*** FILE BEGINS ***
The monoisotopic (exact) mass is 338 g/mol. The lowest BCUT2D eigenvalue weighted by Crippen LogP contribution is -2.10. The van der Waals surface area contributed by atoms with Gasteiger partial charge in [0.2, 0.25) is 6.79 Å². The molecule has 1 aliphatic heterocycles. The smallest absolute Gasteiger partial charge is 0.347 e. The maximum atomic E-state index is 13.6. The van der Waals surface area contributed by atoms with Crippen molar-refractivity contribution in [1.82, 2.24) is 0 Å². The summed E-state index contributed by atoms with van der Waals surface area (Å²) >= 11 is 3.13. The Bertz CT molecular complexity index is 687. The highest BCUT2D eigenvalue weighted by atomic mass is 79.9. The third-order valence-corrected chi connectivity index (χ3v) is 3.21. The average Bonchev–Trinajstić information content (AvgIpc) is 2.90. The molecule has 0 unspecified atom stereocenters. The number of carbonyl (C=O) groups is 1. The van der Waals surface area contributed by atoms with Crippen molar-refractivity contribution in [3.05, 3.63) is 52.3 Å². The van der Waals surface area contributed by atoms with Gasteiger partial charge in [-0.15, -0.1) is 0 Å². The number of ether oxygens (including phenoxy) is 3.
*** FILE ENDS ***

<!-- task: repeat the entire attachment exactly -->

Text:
The monoisotopic (exact) mass is 338 g/mol. The lowest BCUT2D eigenvalue weighted by Crippen LogP contribution is -2.10. The van der Waals surface area contributed by atoms with Gasteiger partial charge in [0.2, 0.25) is 6.79 Å². The molecule has 1 aliphatic heterocycles. The smallest absolute Gasteiger partial charge is 0.347 e. The maximum atomic E-state index is 13.6. The van der Waals surface area contributed by atoms with Crippen molar-refractivity contribution in [1.82, 2.24) is 0 Å². The summed E-state index contributed by atoms with van der Waals surface area (Å²) >= 11 is 3.13. The Bertz CT molecular complexity index is 687. The highest BCUT2D eigenvalue weighted by atomic mass is 79.9. The third-order valence-corrected chi connectivity index (χ3v) is 3.21. The average Bonchev–Trinajstić information content (AvgIpc) is 2.90. The molecule has 0 unspecified atom stereocenters. The number of carbonyl (C=O) groups is 1. The van der Waals surface area contributed by atoms with Crippen molar-refractivity contribution in [3.05, 3.63) is 52.3 Å². The van der Waals surface area contributed by atoms with Gasteiger partial charge in [-0.15, -0.1) is 0 Å². The number of ether oxygens (including phenoxy) is 3.